Football supporters could be allowed to drink inside grounds for up to two hours before kick-off as part of a move to lift the 35-year-old alcohol ban in Scotland.
Labour leader Jim Murphy said football fans in Scotland are not “knuckle dragging neanderthals” and should be trusted to have a drink after hosting a summit with clubs and fans today.
Supporters could be allowed to drink inside grounds for up to two hours before kick-off as part of a move to lift the ban which has been in place for the past 35 years.
But it came as several leading doctors and anti-violence campaigners raised serious concerns about it being lifted.
Murphy met football clubs and supporters’ groups at Hampden today to discuss the issue.
Speaking afterwards, he said: “The perception of Scottish football supporters as knuckle dragging neanderthals is over.
“That’s almost a parody of the 1980s. I go to football every week and the people I see are not second class citizens, they’re adults they can behave themselves.
“We should stop treating them as if they are incapable of behaving or treating them as if every Scottish football fan has the potential of being a hooligan or a criminal.”
Labour announced plans for a consultation on the issue last weekend, with Mr Murphy arguing fans were ‘’paying for the sins’’ of the 1980s.
The ban was initially imposed after a riot at the 1980 Scottish Cup final between Rangers and Celtic but alcohol can be served in corporate hospitality areas of football stadiums.
SFA corporate chief Darryl Broadfoot said Scotland’s match with Nigeria in London a few years ago saw fans allowed to drink inside the stadium for two hours before kick-off with a 15 minute window before the game start. This is because fans are allowed a drink at games south of the border.
Mr Broadfoot said: “There were no arrests. What we have to do is look seriously at whether two hours is viable, but certainly an hour or an hour and a half, which may be dictated by other fixtures.
“Why can’t a group of fans of families go along to watch the afternoon game for a three o’clock kick-off, have the ability to have a drink or enjoy street food or the `Xbox’ culture for kids while the game is going on?
“If we can commit to making it family friendly, the window of consumption is immaterial if it’s controlled and for that defined period.”
The proposals would mean fans still cannot take drink into matches. They would be able to buy drink in the concourse areas of stadiums and consume it there, but not take it to their seats.
But senior figures from Scottish Health Action on Alcohol Problems (SHAAP), the Violence Reduction Unit and Alcohol Focus Scotland voiced concerns in an open letter on the issue.
They argued that there are “important reasons” to maintain the current arrangements for the control of alcohol availability in football grounds.
They also voiced disappointment at what they said was a lack of discussion with them in the consultations taking place.
The letter stated: “These discussions need to go well beyond the world of football. This is not merely a matter of ‘consulting with the fans’. Alcohol’s impact on health, families, work and safety goes much wider than those attending the game and those hoping to profit from the sale of alcohol should not have the dominant voice in discussions.”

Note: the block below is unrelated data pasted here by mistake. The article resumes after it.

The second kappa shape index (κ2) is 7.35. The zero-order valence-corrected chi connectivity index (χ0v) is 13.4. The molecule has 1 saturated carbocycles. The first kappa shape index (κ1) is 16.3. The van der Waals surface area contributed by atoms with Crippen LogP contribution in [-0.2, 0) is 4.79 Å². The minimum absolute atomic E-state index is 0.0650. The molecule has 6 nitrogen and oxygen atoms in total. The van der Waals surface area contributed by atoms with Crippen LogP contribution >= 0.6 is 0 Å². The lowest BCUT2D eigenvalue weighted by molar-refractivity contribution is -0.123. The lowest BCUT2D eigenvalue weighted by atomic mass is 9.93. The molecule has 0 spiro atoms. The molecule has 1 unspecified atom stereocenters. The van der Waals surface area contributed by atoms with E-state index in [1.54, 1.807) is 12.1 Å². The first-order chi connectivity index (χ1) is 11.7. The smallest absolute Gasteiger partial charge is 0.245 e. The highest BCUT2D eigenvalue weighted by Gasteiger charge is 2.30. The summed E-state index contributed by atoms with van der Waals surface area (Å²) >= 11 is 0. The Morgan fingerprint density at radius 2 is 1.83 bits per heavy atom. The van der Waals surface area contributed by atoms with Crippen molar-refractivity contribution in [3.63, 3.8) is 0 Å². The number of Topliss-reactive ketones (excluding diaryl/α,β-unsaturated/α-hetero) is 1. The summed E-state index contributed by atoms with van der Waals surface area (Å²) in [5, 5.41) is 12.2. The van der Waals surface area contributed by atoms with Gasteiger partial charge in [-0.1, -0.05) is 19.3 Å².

The summit at Hampden heard from safety officers at the Old Firm who said the current situation encourages binge drinking in pubs before games.
Mr Murphy said: “They spoke about how the current arrangements force a culture of last minute drinking before going to a game and encourage last minute arrivals.
“They crowd into the bars near the stadium and have that culture of drink as much as you can before you get into the stadium.”
Scottish Conservative leader Ruth Davidson first called for a review of the ban in September 2013.
Her party has carried out a survey of all clubs in the Scottish Professional Football League which suggests that 85% of the 26 clubs that responded want an end to the drink ban.
Andrew Jenkin of Supporters Direct Scotland said after the summit it has carried out research into the alcohol ban.
“There’s a majority of supporters that do want to see the law changed. Over 60% of supporters are in favour of fans being able to drink alcohol at football.
“This is about safety of supporters and there’s a lot of literature that’s been written before about allowing supporters to drink within stadiums in a controlled environment which is a lot safer for them for a number of reasons. There’ a lot of evidence to support that.
“This is about ensuring the matchday experience is better for everyone.”
First Minister Nicola Sturgeon has said she is ‘’far from convinced’’ about removing it, warning against “taking a step backwards”.
Police Scotland Chief Constable Sir Stephen House has also said he would be “extremely concerned’’ at any proposal to change the law, but that if a consultation finds public support for the idea police would enter into formal discussions with the footballing authorities.
The SFA has already been consulting with fans on the issue of whether alcohol should be sold at stadiums during matches and will also seek to gauge the views of the public and non-football fans.
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